Chinese Dreams in Romantic England: The Life and Times of Thomas Manning – Out Now!

This week’s blog post is by RAS Librarian Edward Weech.

Many long-time readers of the Society’s blog will remember that, in 2015, the RAS acquired the archive of Thomas Manning (1772-1840). At the time, Manning was known as one of the first English people to study Chinese language and culture; the first Englishman to visit Lhasa, capital of Tibet; and as a participant in the early British Romantic movement, notably through his friendship with the writer Charles Lamb. The new archive contained vital new sources for understanding his life and work, and promised to help us better understand his largely unexplained obsession with China, his extraordinary travels, and his intriguingly modern outlook – all of which had remained shrouded in tantalizing mystery.



This week saw the publication of my book Chinese Dreams in Romantic England: The Life and Times of Thomas Manning, which uses the Society’s archive and other sources to provide the first comprehensive overview of Manning’s career. It also reveals why he dedicated the best years of his life to learning about China.

Born in Norfolk in 1772, Manning studied at Cambridge where he showed great promise as a mathematician. Like many in his generation, Manning was inspired by the French Revolution. But instead of becoming a political or literary radical like the early Romantics, Manning believed that studying the advanced civilizations of the Far East could provide new ideas for social reform. Manning thereby determined to conduct a first-hand study of Chinese society – a culture which, at the time, was completely closed to Europeans. His efforts to explore China culminated in an overland journey through the Himalayas to Lhasa, where he met the Dalai Lama; they also involved shipwreck, detention as a prisoner of war, and a meeting with Napoleon.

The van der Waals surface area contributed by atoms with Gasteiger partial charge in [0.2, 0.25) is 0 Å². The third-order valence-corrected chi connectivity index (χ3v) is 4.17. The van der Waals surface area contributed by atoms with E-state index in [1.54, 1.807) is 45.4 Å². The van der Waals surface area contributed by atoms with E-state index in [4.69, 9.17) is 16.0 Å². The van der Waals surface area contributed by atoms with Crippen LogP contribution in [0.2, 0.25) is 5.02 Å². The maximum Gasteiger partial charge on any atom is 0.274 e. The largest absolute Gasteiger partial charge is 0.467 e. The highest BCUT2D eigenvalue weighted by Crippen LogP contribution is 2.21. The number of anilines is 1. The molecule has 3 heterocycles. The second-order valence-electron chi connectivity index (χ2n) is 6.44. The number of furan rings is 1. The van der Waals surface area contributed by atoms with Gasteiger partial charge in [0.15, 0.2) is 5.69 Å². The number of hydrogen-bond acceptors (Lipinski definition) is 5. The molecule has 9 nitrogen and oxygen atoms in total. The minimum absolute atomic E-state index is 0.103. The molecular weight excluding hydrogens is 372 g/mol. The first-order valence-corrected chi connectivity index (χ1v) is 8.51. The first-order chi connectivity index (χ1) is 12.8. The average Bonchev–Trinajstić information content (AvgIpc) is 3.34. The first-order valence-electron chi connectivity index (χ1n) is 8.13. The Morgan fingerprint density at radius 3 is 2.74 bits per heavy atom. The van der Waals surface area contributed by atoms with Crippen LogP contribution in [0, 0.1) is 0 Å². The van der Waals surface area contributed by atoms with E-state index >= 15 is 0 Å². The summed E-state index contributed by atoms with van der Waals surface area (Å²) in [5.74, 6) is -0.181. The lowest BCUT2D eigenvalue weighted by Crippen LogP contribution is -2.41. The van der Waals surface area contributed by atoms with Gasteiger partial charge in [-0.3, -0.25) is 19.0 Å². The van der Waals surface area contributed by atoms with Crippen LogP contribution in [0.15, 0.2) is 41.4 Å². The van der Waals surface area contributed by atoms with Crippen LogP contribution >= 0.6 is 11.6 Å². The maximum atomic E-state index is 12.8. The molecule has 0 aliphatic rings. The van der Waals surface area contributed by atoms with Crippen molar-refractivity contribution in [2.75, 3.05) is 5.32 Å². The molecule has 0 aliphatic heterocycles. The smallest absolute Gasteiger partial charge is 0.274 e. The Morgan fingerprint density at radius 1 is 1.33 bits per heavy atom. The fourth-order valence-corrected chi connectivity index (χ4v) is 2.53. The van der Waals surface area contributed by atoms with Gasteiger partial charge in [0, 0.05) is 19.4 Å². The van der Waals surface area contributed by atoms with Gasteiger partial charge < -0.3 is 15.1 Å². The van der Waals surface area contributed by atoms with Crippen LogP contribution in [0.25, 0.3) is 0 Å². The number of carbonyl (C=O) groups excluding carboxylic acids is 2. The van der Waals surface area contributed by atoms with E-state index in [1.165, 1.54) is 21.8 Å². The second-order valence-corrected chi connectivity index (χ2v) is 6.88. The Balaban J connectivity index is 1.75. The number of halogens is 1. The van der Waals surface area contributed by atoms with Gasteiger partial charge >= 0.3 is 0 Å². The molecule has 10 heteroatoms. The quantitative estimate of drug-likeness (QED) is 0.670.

Manning’s sketches of six-year-old Lungtok Gyatso, the 9th Dalai Lama, after their meeting in 1811


One of the reasons Manning is so interesting is that his curiosity about China had nothing to do with empire, trade, or missionary religion. His desire to learn about another culture was motivated instead by the goal of applying new knowledge to improve life in Britain. His unusual project was certainly not representative of the times, but it points to the complexity of British attitudes towards Asia at the beginning of the nineteenth century. You can find a short video introducing the book online at

The Royal Asiatic Society was founded to promote scholarly exchange and public interest in the histories and cultures of Asia. Today, it is also concerned with the history of how and why British people in the past learned about Asia, and about the changing and growing place of Asia within British cultural life over the centuries. I hope that the themes explored in this book will resonate with the Society’s members and supporters; and that learning about the remarkable life and adventures of Thomas Manning will help build renewed confidence in the Society’s mission as we enter its bicentenary in 2023.

The book is available directly from the publisher, Manchester University Press, at You can also enjoy exploring Manning’s archive online via the Society’s Digital Library at